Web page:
Blair dropout rate rises

Feb. 5, 2010, 11:44 a.m. | By Rebecca Guterman | 12 years, 3 months ago

Blair's dropout rate has been steadily increasing for the past decade, despite a decrease in Maryland's overall dropout rate, according to the 2009 Maryland Report Card. The Report Card which records state, county and individual school statistics regarding standardized tests and graduation.

According to the Report Card, Blair's dropout rate for grades 9-12 went from 0.62 percent of students dropping out in 2000 to 3.54 percent of students in 2009.

Guidance resource counselor Marcia Johnson said that the dropout rate includes all students who either stop coming after a specified number of days or formally withdraw, via a form, from the school system without transferring to another school. If the administration is able to reach a parent and get confirmation in writing, the administrator may fill out the withdrawal form for the student, Johnson said, but without any response from the family, is declared a dropout.

Although Blair's dropout rate has increased almost every year since 2000, Johnson said there is no single cause for the upward trend.

Bronda Mills, MCPS community superintendent for Blair, also said that she does not know of an exact reason, but that she and other MCPS staff can use the data to perform a "root cause analysis," or study of the why behind trends. "It's a real call to action. We have to do more. I take responsibility for that dropout rate," she said. Increasing dropout rates provide the impetus, Mills said, for her and other staff to continue getting to know the students at each school and look at why they might be dropping out, whether it is work, lack of interest or boredom.

She said that one demographic group that has a difficult time staying in school is recently immigrated students. Limited English Proficient students may need more time to graduate because they need to keep up with their classes as well as need to learn to communicate in a new language. "For students where English is not their first language, that can provide any number of challenges," she said.

Mills also said that impoverished students may have to leave school because of their home situation. "If we have students whose families are economically challenged, sometimes they have to go to work to support their families," she said.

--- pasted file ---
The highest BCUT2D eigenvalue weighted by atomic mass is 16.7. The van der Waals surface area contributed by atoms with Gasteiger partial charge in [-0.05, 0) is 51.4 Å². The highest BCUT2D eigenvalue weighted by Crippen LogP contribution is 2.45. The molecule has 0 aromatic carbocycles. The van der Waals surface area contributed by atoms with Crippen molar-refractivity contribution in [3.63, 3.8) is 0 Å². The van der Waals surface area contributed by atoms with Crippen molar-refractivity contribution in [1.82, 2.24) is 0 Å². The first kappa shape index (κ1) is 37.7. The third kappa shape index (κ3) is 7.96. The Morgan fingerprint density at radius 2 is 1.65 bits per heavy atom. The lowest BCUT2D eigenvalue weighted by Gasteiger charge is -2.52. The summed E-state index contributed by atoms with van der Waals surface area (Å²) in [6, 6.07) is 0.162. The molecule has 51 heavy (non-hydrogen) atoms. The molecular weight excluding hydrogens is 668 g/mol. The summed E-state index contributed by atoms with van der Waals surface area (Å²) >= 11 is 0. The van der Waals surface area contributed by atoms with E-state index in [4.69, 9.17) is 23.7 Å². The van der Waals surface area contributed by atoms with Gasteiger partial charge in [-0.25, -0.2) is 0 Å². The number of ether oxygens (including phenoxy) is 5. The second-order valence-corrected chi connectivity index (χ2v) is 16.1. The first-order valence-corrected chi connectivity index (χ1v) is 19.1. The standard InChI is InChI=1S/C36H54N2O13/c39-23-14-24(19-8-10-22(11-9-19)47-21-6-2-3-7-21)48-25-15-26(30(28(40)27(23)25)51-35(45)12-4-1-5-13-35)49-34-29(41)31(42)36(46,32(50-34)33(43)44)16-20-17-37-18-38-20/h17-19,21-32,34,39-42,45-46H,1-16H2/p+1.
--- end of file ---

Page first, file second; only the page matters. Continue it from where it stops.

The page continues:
To reverse the negative trend, Mills said she suggests providing outlets for students to pursue their passions and a community of staff who know students personally. "By the very nature of the way we approach a student in school, we can make them feel good or bad," she said. "Every student ought to know that he or she is known and respected [by the faculty]."

Kate Harrison, MCPS director of public information, said that the groups that struggle most with dropouts tend to be minority students. The dropout rate of black and Latino students at Blair has also been in an upward trend since 2000, according to the Report Card, and the dropout rates of both demographic groups are not only higher than that of white students, but of the average Blair rate. On the report card, it says that the 2009 dropout rate for white students is 1.51 percent, compared to Latino students' 5.97 percent and black students' 4.63 percent.

Harrison said that there is also no single reason for those disparities, but echoed Mills' idea of knowing a student by name and face. "We try to personalize education and have school-based staff aware of needs and talents," she said.

According to William Reinhard, spokesperson for the Maryland State Department of Education, the overall dropout rate for Maryland students in grades 9-12 has been slowly decreasing since as far back as 1993, in contrast to the Blair rate.

Reinhard said he attributes the decrease to increasing family involvement in many school districts, but realizes that not every county has the necessary resources. "It does take a substantial amount of effort for local school systems to do something similar," he said.

Reinhard also said that in this economy, families are starting to realize that high school diplomas and even higher degrees are necessary for competing in the job market, which may make them more receptive to county efforts.

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Rebecca Guterman. Rebecca Guterman loves being on Silver Chips! In what little spare time she has left over, she loves to play the piano, dance really badly, and listen to music. Above all, seeing and talking to friends 24/7 is a must. Even though most of her … More »

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